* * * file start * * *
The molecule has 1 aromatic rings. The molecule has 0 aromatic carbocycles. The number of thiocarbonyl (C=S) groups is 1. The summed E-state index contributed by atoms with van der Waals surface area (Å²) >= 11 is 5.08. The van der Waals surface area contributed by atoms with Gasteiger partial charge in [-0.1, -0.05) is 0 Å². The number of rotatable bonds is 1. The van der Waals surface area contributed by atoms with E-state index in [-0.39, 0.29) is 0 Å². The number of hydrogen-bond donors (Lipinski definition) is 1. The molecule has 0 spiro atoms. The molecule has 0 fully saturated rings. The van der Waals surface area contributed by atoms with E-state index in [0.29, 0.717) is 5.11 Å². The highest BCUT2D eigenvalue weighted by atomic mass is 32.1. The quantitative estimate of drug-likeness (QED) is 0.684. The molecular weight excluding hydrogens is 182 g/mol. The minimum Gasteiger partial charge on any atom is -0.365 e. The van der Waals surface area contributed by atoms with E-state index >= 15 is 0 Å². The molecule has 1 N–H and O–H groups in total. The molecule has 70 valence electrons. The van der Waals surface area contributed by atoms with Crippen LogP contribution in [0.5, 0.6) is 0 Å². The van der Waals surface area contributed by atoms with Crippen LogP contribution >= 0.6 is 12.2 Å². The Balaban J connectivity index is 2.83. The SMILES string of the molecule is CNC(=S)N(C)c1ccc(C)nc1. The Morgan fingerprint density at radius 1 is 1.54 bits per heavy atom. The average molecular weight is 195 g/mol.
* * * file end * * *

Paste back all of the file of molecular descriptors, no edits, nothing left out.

The molecule has 1 aromatic rings. The molecule has 0 aromatic carbocycles. The number of thiocarbonyl (C=S) groups is 1. The summed E-state index contributed by atoms with van der Waals surface area (Å²) >= 11 is 5.08. The van der Waals surface area contributed by atoms with Gasteiger partial charge in [-0.1, -0.05) is 0 Å². The number of rotatable bonds is 1. The van der Waals surface area contributed by atoms with E-state index in [-0.39, 0.29) is 0 Å². The number of hydrogen-bond donors (Lipinski definition) is 1. The molecule has 0 spiro atoms. The molecule has 0 fully saturated rings. The van der Waals surface area contributed by atoms with E-state index in [0.29, 0.717) is 5.11 Å². The highest BCUT2D eigenvalue weighted by atomic mass is 32.1. The quantitative estimate of drug-likeness (QED) is 0.684. The molecular weight excluding hydrogens is 182 g/mol. The minimum Gasteiger partial charge on any atom is -0.365 e. The van der Waals surface area contributed by atoms with E-state index >= 15 is 0 Å². The molecule has 1 N–H and O–H groups in total. The molecule has 70 valence electrons. The van der Waals surface area contributed by atoms with Crippen LogP contribution in [0.5, 0.6) is 0 Å². The van der Waals surface area contributed by atoms with Crippen LogP contribution >= 0.6 is 12.2 Å². The Balaban J connectivity index is 2.83. The SMILES string of the molecule is CNC(=S)N(C)c1ccc(C)nc1. The Morgan fingerprint density at radius 1 is 1.54 bits per heavy atom. The average molecular weight is 195 g/mol.